This high school had around one hundred and fifty students, and several of them were orphans who were being raised by the monks of Haeinsa or students who otherwise did not live with their parents.

The student she remembers most was one of the class captains. He was a smart and hard-working student. A bookish kid who was always reading. He was being cared for by the monks of the temple, and although his background was a difficult one, it looked to all as if he had a bright future ahead of him.

One day, the student went missing. They found him many days later at the end of a rope in the woods.
"He was a student who had many thoughts," says the music teacher. "He thought too much. He was depressed."

I want to ask her why she is telling me this, but she continues with her second story.
Her favorite student was the son of divorced parents. His mother had lived in the United States, and his father came from a rich family. For many reasons, the wife and the mother-in-law did not get along, but the one who was left worst off by the split was the child. He was sent to live with his aunt near Haeinsa, and he was not given a cent from his rich father. Everyone assumed that he had enough savings in a bank account somewhere to be able to buy all the required textbooks, but he didn't and he couldn't, and he was punished for not meeting their expectations.

One day, the son learned that his mother had returned to Korea and was coming to take him away. They were going to go to the United States for good. He left willingly.
"I still keep in touch with my old student," the music teacher tells me. "He lives in Seattle. He is now a taekwondo master and just received a degree in theology. So he is a pastor and a master. And he still knows the folk dances that I taught him when he was in high school."

I subtly glance at the clock. It is almost 1:30pm, when the bell signalling the end of the lunch period normally rings. "I have a friend who is moving to Seattle. Maybe when he gets there, he can meet your old student," I say brightly.

"And when are you leaving?" she asks.

"At the end of July. First, I will travel to Seoul. Then, I will fly out of Korea in early August."

"I used to live in Seoul..." she muses. A third story begins.
She used to live in Seoul, until she graduated from high school. Then, her family moved to Daegu, because her father was a colonel in the army. But then her father developed cancer. He drank too much. He was in great pain toward the end of his life. "I want to die, I want to die," he would shout in his bed. It was a sorrowful time.

The music teacher was in the middle of class one day when the principal interrupted and told her that her family was on the line. It was her mother, delivering the news: aboji had passed. At that moment, she had a vision of her father, no longer in pain but smiling and waving down toward her. "Goodbye, my daughter," he said.
"At the very end, he became a Christian," the music teacher confides in me. "So he went to heaven. And then they gave full military honors at his funeral -- I've told you about my father's funeral before, haven't I? He was cremated. At that time, the yellow flowers were in full bloom, and they were beautiful, but I didn't care. I was too sad. My mother was too sad. But now, it's okay."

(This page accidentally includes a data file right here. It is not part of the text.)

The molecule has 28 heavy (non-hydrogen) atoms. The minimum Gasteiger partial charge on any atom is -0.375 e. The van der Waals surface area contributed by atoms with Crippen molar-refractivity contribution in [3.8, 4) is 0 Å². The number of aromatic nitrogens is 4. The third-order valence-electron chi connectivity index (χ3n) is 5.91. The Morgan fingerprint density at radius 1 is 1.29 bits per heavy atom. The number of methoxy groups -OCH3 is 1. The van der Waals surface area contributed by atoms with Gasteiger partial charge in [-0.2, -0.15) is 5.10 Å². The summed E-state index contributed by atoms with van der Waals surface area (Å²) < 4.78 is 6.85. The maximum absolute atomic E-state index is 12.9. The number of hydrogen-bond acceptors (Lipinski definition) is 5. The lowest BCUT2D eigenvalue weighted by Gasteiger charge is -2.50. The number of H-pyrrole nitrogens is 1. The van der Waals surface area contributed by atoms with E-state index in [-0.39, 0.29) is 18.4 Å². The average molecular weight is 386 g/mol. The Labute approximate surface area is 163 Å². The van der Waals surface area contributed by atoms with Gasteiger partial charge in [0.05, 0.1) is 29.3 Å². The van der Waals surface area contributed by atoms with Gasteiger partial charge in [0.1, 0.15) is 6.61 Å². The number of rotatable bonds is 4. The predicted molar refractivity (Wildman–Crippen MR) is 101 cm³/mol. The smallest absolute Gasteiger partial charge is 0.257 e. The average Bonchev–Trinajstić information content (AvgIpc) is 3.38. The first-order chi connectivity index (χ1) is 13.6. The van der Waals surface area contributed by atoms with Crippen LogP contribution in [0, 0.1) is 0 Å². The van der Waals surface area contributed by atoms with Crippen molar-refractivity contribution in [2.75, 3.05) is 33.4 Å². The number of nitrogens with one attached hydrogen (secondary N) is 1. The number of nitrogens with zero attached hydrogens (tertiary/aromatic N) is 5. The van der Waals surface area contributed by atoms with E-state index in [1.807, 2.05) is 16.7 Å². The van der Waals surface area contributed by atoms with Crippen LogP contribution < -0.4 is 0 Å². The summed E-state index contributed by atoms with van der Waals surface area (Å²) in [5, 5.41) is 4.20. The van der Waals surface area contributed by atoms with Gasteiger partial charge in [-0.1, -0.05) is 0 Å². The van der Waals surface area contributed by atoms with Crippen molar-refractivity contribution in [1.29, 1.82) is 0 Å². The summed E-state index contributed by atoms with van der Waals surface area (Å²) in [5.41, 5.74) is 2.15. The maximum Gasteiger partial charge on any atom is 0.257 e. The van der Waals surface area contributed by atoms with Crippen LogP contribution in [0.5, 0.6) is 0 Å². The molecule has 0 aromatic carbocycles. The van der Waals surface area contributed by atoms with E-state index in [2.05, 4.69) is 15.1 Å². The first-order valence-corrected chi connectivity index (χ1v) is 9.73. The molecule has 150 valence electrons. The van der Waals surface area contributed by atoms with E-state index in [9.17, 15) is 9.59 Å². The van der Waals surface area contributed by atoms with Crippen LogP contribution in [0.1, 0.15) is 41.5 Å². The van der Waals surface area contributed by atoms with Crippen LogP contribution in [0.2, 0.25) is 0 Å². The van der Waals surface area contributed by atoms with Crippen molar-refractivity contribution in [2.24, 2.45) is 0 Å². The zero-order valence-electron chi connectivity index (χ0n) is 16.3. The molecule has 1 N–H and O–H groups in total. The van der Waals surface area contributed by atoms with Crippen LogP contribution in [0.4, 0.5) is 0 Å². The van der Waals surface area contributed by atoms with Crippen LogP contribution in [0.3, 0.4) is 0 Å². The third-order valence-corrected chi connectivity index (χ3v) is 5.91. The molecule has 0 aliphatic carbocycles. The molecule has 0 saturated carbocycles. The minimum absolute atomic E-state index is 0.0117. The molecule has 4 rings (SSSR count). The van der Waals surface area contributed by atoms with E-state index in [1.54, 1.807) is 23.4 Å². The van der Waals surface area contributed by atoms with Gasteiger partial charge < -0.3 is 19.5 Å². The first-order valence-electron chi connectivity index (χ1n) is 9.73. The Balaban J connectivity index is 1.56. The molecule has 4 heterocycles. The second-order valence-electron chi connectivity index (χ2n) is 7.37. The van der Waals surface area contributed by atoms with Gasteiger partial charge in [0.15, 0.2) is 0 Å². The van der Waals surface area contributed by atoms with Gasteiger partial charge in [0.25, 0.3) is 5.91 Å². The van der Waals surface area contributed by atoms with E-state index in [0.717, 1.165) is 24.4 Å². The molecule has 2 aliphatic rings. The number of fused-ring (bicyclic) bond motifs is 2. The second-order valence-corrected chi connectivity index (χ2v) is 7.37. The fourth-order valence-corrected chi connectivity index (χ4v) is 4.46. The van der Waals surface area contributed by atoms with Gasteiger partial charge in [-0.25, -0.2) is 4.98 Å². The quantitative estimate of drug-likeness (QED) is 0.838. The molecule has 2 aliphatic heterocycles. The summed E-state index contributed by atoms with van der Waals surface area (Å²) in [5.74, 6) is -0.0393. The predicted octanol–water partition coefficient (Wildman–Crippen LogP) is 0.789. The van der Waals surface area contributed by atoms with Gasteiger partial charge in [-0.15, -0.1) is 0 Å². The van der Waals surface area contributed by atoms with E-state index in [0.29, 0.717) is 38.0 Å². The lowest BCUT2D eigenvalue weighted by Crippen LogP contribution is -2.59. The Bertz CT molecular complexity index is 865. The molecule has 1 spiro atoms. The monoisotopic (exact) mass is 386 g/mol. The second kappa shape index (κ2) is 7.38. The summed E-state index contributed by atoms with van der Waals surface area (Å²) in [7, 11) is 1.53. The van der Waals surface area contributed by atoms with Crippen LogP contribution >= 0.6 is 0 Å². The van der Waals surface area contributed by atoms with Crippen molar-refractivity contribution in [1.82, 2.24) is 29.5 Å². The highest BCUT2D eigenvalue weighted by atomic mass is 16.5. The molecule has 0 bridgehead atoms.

The clock reads 1:35pm, but the bell hasn't rung, and then I remember that the final exam schedule is different from usual. I don't know how much longer I will be here.

"Death," says the music teacher, her eyes bright, "is a great sadness." She looks into my eyes and pauses.

"Do you remember what happened at our school one year ago?"
One year ago, one of our students committed suicide by leaving the study hall at night and jumping out of the fourth-story window next to the environmental science classroom.
I look at the music teacher with the most emotionless stare I can manage, because what I really want so say is, "How dare you talk to me about this?"

I want to say, "Of course I remember. I was haunted by it for months."
I want to say, "The minute you started sharing about your student at your old school near Haeinsa I prayed to God that it wouldn't lead to this."
I want to say, "Can you feel how uncomfortable I am right now? Because I feel very uncomfortable right now."
I want to say, "I have no desire to continue this conversation."

Instead, I say, "Yes, I remember." I push my discomfort down into nothingness, and I nod solemnly.

Taking this cue, the music teacher continues. "The environmental science teacher was in pain for a very long time," she says. Physical pain resulting from emotional trauma. How could she teach in a space darkened by such tragedy?

"But recently, she has changed the hallway. Have you seen it?" I shake my head, still in disbelief at where our conversation has ended up, but my curiosity is piqued once more.

"What do you mean, changed?"

"Let's go. I'll show you."

As we walk up the stairs, I tell the music teacher that I rarely venture up to the fourth floor from the realm of the English department on the third. She mentions something about there being more natural light on the top floor, as the ceiling is made of glass. We pass the music classroom, then turn left into the science wing.

Everything is green. The hallway and the classrooms have been painted a pastel shade of new pine shoots. Along the walls, workers are installing hexagonal shelves, like carbon rings or honeycombs, upon which small potted plants sit. And at the end of the hall, there is life. Pink flowers in planters are arranged in a neat row on the windowsill. Two plants with long hanging tendrils are suspended from the ceiling in front of the windows, although they don't completely obscure the long metal bars that were recently installed across them. Beneath the window are more honeycomb shelves, filled with books, students' artwork, and models of birds in flight.